Nothing beats the flavour of a fresh picked tomato. Fresh heirloom tomatoes are so good, I am no longer tempted by any grocery store offerings—at any time of the year. Savour the flavour of the tomato while they’re in season. Out of season, the best way to enjoy tomatoes is in your own homemade sauces, either frozen or canned. These are welcome memories of summer in the middle of winter!
With so many varieties of tomatoes, how can you choose? For best flavour look for heirloom seed varieties. You will not end up with the perfect, unblemished, round, tasteless tomato that grocery marketing has presented for years. What you sacrifice in looks you make up in flavour.
What is an heirloom? An heirloom is pollinated naturally, and its seeds come up true unless cross-pollinated by bees. Some types, with names like Violet Jasper, Mortgage Lifter, Black Krim and San Marzano, have been passed down through generations. The diverse selection now available is exciting. Just a few years ago many of these varieties were almost forgotten.
If you want to experience these tempting fruits at their best, you can grow them yourself. Each type offers a unique, delicious flavour profile. You can save your own tomato seeds for next year. Like peppers and eggplants, tomatoes are self-pollinating. But to avoid cross-pollination you will need to plant them with at least 50 feet between varieties—if you have the space.
Colour is another variable. There are beautiful reds, dark reds that are almost black, yellows, oranges and even green striped. There are different nutrients in each colour so the best choice is to eat them all! A colour mix also adds beauty to your food. Remember, we eat with our eyes, too!
There are four main categories of tomatoes: beefsteak, mid-size, paste and cherry. Choose beefsteaks for the perfect bacon and tomato sandwich (just add mayo). Mid-size are a great salad size, paste offers the best texture for sauces, and cherries are ideal for braising, salads and snacking.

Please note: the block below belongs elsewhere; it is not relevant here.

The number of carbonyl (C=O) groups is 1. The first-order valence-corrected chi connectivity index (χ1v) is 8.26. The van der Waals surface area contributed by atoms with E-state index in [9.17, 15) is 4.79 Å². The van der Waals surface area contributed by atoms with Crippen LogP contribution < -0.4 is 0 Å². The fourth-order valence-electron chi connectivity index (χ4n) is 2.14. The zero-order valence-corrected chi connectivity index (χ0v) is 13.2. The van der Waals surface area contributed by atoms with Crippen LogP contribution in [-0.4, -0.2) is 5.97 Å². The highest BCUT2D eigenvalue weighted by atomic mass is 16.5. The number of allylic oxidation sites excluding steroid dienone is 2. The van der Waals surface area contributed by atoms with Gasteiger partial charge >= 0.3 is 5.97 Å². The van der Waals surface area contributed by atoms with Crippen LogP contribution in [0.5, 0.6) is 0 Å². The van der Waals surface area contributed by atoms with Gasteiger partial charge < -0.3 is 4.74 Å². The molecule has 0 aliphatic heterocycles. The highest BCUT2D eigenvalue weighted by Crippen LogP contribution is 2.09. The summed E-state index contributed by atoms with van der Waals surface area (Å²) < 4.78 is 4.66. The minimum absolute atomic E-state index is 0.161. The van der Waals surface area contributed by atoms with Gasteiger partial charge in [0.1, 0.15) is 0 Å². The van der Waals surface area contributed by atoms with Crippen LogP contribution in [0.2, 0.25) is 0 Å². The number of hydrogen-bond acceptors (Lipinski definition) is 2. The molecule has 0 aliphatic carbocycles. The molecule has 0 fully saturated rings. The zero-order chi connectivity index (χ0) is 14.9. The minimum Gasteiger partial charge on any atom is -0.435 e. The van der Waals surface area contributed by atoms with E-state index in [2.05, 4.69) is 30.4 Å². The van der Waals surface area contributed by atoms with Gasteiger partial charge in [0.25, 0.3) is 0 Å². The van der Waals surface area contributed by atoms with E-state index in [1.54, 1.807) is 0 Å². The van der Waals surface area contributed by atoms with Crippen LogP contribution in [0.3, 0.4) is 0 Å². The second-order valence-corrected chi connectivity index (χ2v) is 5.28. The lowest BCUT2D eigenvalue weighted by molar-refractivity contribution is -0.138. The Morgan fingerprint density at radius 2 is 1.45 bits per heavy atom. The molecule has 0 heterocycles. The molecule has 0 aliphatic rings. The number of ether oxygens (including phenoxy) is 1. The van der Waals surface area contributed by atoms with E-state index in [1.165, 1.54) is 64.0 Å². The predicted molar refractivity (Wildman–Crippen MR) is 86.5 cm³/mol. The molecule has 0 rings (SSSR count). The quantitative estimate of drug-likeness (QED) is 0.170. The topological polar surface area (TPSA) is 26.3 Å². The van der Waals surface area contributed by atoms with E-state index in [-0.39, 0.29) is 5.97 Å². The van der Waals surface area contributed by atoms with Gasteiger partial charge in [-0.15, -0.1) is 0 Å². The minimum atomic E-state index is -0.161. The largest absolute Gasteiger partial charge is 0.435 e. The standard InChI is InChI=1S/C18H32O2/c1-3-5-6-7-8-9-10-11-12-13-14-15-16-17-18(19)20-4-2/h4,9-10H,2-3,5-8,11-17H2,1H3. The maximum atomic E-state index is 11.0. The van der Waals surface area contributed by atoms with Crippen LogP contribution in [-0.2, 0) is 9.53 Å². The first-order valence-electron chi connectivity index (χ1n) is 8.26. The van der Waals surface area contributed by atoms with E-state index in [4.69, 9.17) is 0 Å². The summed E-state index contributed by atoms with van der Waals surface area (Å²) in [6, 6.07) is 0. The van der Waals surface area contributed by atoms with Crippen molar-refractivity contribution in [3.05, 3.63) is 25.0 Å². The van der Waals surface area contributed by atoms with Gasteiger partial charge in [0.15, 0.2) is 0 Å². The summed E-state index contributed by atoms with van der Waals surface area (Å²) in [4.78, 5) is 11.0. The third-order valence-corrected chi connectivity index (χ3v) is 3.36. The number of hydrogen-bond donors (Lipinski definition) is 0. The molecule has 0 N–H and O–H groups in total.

For a continued supply of tomatoes look at maturity dates. Some varieties ripen earlier than others. Stagger maturity dates so they don’t all show up at once! This will also extend your tomato harvest season. If you find tomatoes labeled “determinate”, they are a bush variety. Determinates are also good for growing in containers. When you see “indeterminate” the plants grow more like vines and will need support. Indeterminates will produce fruit until frost brings them down.
The Tomato Needs…
Tomatoes like full sun, 6 to 8 hours a day. They require good soil; whatever soil you have, add compost and composted manure to ensure a well-drained, rich, open soil. Give them space to grow. Two feet apart is ideal.
If your space is limited, consider container gardening. Use a large deep pot and a container soil mix with added composted manure. To finish the container, underplant your tomato with salad greens, Swiss chard or beautiful edible nasturtiums.
What to start soon:
If you want to grow tomatoes, peppers, melons, onions or eggplants from seed they are best sown indoors from late February early March. To start seeds indoors you need to create an environment suited for seedlings to grow. Light, temperature and humidity are variables that are important to manage for best results. A south-facing window offers good light, but for these sun-loving plants and for good healthy growth, invest in a grow light.
If you want just a few plants, they are available from retailers mid-May, but don’t plant them outside until after the last chance of frost, usually May 24th. Heirloom varieties can be found at farmers’ markets.
Fresh picked truly means growing your own, and it’s worth it! Whether you grow your own from seed or purchase a quality heirloom plant, the value is incredible. And did I mention the flavour?
Rick Weingarden and Allan Watts own Anything Grows SEED Co. They can be found at the Western Fair Farmers’ and Artisans’ Market on Saturdays, and at various gardening and seed events around the region.